The second option, the installation of scrubbers, removes sulphur from the exhaust on board the vessel, enabling HSFO to continue being burned. The most prevalent design, the open loop, involves sea water being sprayed on the exhaust gases, which is then discharged into the sea (where alkaline sea water neutralizes the acid). Closedloop systems are preferred for waters with low alkalinity, such as the Great Lakes or the Mississippi River. This system uses caustic soda (or an alkaline alternative) and though it involves less power to operate than open-loop designs, it requires waste reception facilities at the port. A hybrid design allows flexibility and may be chosen if an owner believes future requirements will target washwater discharge into the ocean from open-loop systems. Indeed, bans on washwater discharge in the port waters of California, China, Fujairah and Singapore, among others, effectively mean vessels fitted with open-loop scrubbers will have to use compliant fuels when in port waters.
The attractiveness of scrubbers as a method for IMO 2020 compliance very much depends on the payback time. With installation costs reported at $2 million for a 200-210,000 dwt “Newcastlemax” bulker newbuilding and more for a retro-fitting, a premium of $200/t of VLSFO over HSFO (per recent futures pricing for 2020), if realized, would imply a payback on installation for a Baltic Exchangetype Capesize of more than one year. Scrubbers would, therefore, be most favored for modern, higher value, high fuel-consuming vessels – those with the shortest payback periods – and we do expect more scrubbers to be fitted to Capes on order.
We assume by March 2020 some 20- to 25 percent of Capes on the water will be scrubberfitted with smaller percentages of the Panamax and Supra/Ultramax fleets. With the majority of the dry bulk carrier fleet not scrubber-fitted by 2020 (and facing the prospect of higher bunker prices), we predict a rise in demolition activity during late 2019 and 2020 for older, less economical ships. The most economical ships may attract a premium for period rates, and some older vessels may slow steam to remain competitive, reducing fleet carrying capacity further and tightening market balances. In addition, anticipated bottlenecks in the supply of compliant fuels could add significant waiting time at key bunkering centers as well as bottlenecks in the supply of bunker barges.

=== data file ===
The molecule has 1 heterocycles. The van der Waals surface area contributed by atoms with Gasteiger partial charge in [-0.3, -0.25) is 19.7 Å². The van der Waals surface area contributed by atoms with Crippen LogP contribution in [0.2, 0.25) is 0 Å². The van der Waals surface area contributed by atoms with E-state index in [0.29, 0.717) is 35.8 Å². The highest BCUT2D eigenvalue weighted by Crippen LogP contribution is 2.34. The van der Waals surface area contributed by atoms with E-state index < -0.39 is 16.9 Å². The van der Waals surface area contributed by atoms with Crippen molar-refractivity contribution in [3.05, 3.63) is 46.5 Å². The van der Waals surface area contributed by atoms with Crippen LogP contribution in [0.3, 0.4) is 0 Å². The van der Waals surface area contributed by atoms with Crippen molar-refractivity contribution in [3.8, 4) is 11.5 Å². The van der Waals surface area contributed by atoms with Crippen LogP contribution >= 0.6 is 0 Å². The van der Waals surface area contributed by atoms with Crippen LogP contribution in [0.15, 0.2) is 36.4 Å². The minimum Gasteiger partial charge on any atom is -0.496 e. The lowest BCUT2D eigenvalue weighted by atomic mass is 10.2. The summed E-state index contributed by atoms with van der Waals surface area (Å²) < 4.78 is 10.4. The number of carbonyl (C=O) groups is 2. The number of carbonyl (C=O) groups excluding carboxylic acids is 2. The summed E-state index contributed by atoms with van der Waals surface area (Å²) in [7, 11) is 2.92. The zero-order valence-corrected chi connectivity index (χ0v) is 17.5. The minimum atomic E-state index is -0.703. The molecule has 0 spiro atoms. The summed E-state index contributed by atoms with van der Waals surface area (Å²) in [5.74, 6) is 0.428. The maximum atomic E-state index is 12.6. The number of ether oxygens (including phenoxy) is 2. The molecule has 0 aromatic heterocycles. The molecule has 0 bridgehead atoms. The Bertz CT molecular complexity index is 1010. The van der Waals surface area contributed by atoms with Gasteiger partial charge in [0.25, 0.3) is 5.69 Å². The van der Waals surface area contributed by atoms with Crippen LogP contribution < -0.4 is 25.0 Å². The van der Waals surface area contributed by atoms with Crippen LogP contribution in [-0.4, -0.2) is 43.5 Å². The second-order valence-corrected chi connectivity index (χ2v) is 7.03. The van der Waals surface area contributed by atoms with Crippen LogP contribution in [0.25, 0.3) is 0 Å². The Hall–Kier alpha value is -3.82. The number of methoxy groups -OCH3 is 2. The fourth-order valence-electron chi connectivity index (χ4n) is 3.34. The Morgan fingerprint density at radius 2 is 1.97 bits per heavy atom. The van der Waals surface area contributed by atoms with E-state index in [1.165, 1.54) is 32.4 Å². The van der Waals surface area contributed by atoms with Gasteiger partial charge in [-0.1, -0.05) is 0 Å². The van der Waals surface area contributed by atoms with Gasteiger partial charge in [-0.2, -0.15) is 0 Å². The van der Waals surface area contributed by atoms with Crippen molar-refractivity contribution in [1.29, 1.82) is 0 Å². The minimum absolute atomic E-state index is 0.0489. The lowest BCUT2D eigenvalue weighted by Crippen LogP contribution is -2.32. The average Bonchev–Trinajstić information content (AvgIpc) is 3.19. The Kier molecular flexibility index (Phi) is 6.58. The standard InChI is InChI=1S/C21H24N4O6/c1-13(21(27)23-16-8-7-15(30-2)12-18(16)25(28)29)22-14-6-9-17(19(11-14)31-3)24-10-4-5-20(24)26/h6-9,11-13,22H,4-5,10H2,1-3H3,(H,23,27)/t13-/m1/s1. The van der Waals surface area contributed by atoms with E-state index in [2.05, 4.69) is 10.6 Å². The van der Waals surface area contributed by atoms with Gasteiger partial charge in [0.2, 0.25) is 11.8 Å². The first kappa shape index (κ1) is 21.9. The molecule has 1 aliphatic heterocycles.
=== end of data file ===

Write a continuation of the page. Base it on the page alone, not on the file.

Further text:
The third option, alternative low sulphur fuels such as LNG, has yet to achieve mainstream uptake in the dry bulk sector due to a lack of bunkering infrastructure. There are very few current examples of LNG-fuelled dry bulk carriers either on the water or confirmed by new building orders.
Non-compliance with the new rules will be permitted only if vessels’ detailed actions to attempt to obtain compliant fuel and specifying reasons why compliant fuel was not available are made in a Fuel Oil Non-Availability Report (FONAR). Otherwise, breaches of IMO 2020 face penalty by port states in port waters or by flag states out at sea. Furthermore, a ban on the carriage of HSFO unless a certificate proves the existence of a working scrubber will become effective on March 1, 2020. This would prevent HSFO consumption at sea and close a potential loophole.
While care has been taken to ensure that the information in this article is accurate, it is supplied without guarantee.
SSY Consultancy and Research Ltd. can accept no responsibility for any errors, omissions or consequences arising therefrom.
The views expressed are those of SSY Consultancy & Research Ltd. and do not necessarily reflect the views of any other associated company.
Derek Langston is the Head of Research at Simpson Spence Young.